|With the Reiki masters from Almaty who supported my visit|
Friday, 7 October 2016
"Ask, Ask, Ask"
When I teach 1st degree Reiki I tell the story of the Spiritual Lineage, which is partly a history of Reiki but also contains teachings about living in the Reiki way. In part of this story we learn that Hawayo Takata was due to receive an operation when she heard a voice telling her it wasn't necessary. When she wondered what to do about this the voice said: "Ask, ask, ask". She had the courage to follow that suggestion, get up from the gurney she was on, undergo the scolding of the nurses, to ask her question of the head surgeon. As a result of this question she found Reiki - a wonderful example of how asking a question can lead to a change in life's direction!
If you are anything like me, however, you may feel reluctant to ask for what you need or want. It can be much easier to give than to receive. But how are we supposed to know what other people really need unless they ask for it? When people don't ask for what they need we have to make assumptions, which can lead to misunderstanding and discomfort.
I have felt that asking is like begging or being demanding, which it can be if there is an expectation that what is asked for should be given. However some years ago I learned from a Non Violent Communication workshop that there are some needs we do have a right to ask for. These can be physical needs such as food, safety and rest; social ones such as support, acceptance and structure or spiritual ones such as love, adventure or fun. Reiki practice has taught me that it's important not to be attached to outcomes, so when asking I try not to have any expectation that what I ask for will be given.
Reiki practice encourages us to live more authentically, supporting each other in community. Being able to ask for support is part of this: accepting and acknowledging that I am simply human and sometimes I need help! What I discovered is that people love to help, so I am also serving them by accepting their service. What works really well is when the service meets both of our physical, social and spiritual needs.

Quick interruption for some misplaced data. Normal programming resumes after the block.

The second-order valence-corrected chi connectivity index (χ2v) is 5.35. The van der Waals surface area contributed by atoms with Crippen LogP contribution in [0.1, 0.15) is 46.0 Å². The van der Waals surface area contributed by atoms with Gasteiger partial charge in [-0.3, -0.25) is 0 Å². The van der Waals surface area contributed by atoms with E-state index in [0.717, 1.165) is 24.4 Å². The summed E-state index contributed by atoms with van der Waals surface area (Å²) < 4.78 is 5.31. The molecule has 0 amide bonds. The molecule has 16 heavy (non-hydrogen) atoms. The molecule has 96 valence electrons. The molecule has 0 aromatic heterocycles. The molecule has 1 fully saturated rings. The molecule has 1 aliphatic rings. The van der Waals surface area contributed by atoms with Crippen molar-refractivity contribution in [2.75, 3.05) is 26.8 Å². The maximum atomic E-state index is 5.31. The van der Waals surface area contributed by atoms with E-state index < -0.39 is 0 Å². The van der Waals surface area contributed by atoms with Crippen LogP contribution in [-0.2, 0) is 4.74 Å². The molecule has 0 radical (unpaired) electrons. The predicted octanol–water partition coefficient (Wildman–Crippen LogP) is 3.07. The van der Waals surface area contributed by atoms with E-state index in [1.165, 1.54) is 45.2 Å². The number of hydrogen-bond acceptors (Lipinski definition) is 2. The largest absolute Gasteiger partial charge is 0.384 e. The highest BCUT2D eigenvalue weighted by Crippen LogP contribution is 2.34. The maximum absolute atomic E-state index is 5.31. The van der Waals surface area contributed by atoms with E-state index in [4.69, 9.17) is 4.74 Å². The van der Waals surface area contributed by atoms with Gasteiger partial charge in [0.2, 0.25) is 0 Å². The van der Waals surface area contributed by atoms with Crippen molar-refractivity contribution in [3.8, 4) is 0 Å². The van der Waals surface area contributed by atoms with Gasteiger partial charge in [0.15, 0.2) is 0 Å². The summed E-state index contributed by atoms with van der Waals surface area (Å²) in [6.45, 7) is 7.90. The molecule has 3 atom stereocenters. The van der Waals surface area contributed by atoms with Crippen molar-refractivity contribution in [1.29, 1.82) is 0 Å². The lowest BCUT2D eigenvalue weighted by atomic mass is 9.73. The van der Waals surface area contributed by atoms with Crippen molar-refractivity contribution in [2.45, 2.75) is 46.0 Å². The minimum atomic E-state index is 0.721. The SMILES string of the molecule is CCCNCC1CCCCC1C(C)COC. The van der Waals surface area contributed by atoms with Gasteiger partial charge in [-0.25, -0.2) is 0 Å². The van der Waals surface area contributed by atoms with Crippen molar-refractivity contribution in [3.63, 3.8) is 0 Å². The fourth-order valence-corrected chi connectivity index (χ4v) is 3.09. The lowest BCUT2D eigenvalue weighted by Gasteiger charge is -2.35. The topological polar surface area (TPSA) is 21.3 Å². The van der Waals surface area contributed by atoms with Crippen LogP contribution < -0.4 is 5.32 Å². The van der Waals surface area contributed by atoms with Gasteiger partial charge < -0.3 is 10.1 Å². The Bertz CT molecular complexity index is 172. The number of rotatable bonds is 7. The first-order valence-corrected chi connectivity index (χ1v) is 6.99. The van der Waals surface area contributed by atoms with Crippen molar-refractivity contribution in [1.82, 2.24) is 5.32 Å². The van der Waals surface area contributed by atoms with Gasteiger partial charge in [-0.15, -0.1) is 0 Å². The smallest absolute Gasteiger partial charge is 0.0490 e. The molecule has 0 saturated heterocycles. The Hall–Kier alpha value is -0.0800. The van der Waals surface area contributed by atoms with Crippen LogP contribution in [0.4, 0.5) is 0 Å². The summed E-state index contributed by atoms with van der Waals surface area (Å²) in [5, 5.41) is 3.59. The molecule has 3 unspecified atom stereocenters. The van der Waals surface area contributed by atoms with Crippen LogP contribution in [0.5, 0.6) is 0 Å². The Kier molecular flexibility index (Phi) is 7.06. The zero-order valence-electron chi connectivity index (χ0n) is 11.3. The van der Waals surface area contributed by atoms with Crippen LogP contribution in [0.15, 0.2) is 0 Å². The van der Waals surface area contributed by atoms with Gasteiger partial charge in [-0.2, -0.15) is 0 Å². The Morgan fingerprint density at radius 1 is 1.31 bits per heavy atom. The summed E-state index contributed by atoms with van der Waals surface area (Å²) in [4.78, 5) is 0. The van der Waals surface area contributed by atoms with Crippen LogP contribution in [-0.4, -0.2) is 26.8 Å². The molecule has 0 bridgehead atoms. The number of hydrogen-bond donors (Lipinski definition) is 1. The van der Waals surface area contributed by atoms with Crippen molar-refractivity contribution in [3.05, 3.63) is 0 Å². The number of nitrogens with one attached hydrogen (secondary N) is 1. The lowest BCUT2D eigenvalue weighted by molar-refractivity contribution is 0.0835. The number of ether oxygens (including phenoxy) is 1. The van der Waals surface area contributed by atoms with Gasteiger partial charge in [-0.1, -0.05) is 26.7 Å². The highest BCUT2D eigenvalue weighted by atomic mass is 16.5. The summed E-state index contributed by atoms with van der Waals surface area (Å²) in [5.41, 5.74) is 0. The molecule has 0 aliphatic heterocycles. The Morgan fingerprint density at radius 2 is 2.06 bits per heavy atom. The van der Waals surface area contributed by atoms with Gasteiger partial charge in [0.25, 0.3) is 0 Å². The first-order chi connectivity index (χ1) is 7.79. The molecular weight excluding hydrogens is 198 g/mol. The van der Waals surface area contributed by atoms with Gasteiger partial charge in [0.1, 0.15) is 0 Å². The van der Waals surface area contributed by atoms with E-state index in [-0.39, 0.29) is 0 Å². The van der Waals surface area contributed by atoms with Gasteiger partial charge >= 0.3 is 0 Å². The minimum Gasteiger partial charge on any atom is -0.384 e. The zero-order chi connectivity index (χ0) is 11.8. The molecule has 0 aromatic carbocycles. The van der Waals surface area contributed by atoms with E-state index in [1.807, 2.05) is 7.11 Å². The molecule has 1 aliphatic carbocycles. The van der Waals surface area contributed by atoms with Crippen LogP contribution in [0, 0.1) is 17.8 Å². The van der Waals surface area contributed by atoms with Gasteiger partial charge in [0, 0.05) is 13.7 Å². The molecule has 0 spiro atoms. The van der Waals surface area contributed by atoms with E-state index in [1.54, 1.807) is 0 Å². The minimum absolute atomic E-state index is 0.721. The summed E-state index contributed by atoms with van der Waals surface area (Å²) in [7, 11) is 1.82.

So when I heard about the OGM Retreat in Kazakhstan I felt called to go but saw that it was not possible for me financially. I could have given up at that point and said "Oh well it would have been nice but ....".
But then I remembered "Ask, ask, ask" and I had the idea of asking my community for support. It took some courage to overcome my conditioning which said this was not appropriate. However with the thought that if my request for support didn't raise the amount needed I would accept that I was not meant to go, I took the risk and asked.
Well the answer was obviously "Yes" and I am deeply moved by the support I received, not just financially but all the good wishes about my attending the OGM Retreat. I found the support continued once I actually began my journey and have come home enriched on so many levels, all because I was able to ask. Thank you, thank you, thank you to all my supporters. If you need something - just ask!